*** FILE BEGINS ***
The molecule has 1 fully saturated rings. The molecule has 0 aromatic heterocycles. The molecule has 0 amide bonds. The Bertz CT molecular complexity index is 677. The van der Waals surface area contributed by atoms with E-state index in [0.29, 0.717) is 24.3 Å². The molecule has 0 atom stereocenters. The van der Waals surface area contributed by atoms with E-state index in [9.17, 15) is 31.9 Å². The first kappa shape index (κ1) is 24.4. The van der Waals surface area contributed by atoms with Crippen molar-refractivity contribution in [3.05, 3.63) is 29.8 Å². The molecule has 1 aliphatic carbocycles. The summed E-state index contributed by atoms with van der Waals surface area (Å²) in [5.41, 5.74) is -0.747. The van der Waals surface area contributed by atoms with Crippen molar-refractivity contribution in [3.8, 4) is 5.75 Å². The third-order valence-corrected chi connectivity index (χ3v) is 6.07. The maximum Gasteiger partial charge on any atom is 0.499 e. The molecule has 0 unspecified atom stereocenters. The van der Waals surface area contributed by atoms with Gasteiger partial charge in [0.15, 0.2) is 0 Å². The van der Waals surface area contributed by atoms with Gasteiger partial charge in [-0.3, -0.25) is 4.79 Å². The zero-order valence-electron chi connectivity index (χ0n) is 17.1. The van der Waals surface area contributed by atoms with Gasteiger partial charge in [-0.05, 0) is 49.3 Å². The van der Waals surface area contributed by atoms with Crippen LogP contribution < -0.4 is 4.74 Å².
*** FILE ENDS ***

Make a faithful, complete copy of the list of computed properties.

The molecule has 1 fully saturated rings. The molecule has 0 aromatic heterocycles. The molecule has 0 amide bonds. The Bertz CT molecular complexity index is 677. The van der Waals surface area contributed by atoms with E-state index in [0.29, 0.717) is 24.3 Å². The molecule has 0 atom stereocenters. The van der Waals surface area contributed by atoms with E-state index in [9.17, 15) is 31.9 Å². The first kappa shape index (κ1) is 24.4. The van der Waals surface area contributed by atoms with Crippen molar-refractivity contribution in [3.05, 3.63) is 29.8 Å². The molecule has 1 aliphatic carbocycles. The summed E-state index contributed by atoms with van der Waals surface area (Å²) in [5.41, 5.74) is -0.747. The van der Waals surface area contributed by atoms with Crippen molar-refractivity contribution in [3.8, 4) is 5.75 Å². The third-order valence-corrected chi connectivity index (χ3v) is 6.07. The maximum Gasteiger partial charge on any atom is 0.499 e. The molecule has 0 unspecified atom stereocenters. The van der Waals surface area contributed by atoms with Gasteiger partial charge in [0.15, 0.2) is 0 Å². The van der Waals surface area contributed by atoms with Gasteiger partial charge in [-0.3, -0.25) is 4.79 Å². The zero-order valence-electron chi connectivity index (χ0n) is 17.1. The van der Waals surface area contributed by atoms with Gasteiger partial charge in [-0.05, 0) is 49.3 Å². The van der Waals surface area contributed by atoms with Crippen LogP contribution < -0.4 is 4.74 Å².